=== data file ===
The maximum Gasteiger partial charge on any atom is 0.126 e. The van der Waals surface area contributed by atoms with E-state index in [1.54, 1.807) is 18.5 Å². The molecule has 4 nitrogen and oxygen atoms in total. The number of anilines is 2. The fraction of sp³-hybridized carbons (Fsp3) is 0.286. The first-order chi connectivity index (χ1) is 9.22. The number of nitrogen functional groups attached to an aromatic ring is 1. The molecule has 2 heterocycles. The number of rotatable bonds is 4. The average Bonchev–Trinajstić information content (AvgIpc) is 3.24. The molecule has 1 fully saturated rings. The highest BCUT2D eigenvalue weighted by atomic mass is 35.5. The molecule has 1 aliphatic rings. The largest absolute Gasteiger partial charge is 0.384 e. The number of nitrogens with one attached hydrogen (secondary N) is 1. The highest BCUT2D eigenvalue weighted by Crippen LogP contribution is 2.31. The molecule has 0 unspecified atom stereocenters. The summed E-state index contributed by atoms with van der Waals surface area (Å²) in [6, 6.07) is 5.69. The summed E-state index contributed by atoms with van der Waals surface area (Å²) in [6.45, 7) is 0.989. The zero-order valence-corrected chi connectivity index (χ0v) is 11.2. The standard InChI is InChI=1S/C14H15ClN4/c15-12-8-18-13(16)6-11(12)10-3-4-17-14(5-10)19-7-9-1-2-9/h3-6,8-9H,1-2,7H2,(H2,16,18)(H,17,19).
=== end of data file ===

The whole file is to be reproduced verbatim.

The maximum Gasteiger partial charge on any atom is 0.126 e. The van der Waals surface area contributed by atoms with E-state index in [1.54, 1.807) is 18.5 Å². The molecule has 4 nitrogen and oxygen atoms in total. The number of anilines is 2. The fraction of sp³-hybridized carbons (Fsp3) is 0.286. The first-order chi connectivity index (χ1) is 9.22. The number of nitrogen functional groups attached to an aromatic ring is 1. The molecule has 2 heterocycles. The number of rotatable bonds is 4. The average Bonchev–Trinajstić information content (AvgIpc) is 3.24. The molecule has 1 fully saturated rings. The highest BCUT2D eigenvalue weighted by atomic mass is 35.5. The molecule has 1 aliphatic rings. The largest absolute Gasteiger partial charge is 0.384 e. The number of nitrogens with one attached hydrogen (secondary N) is 1. The highest BCUT2D eigenvalue weighted by Crippen LogP contribution is 2.31. The molecule has 0 unspecified atom stereocenters. The summed E-state index contributed by atoms with van der Waals surface area (Å²) in [6, 6.07) is 5.69. The summed E-state index contributed by atoms with van der Waals surface area (Å²) in [6.45, 7) is 0.989. The zero-order valence-corrected chi connectivity index (χ0v) is 11.2. The standard InChI is InChI=1S/C14H15ClN4/c15-12-8-18-13(16)6-11(12)10-3-4-17-14(5-10)19-7-9-1-2-9/h3-6,8-9H,1-2,7H2,(H2,16,18)(H,17,19).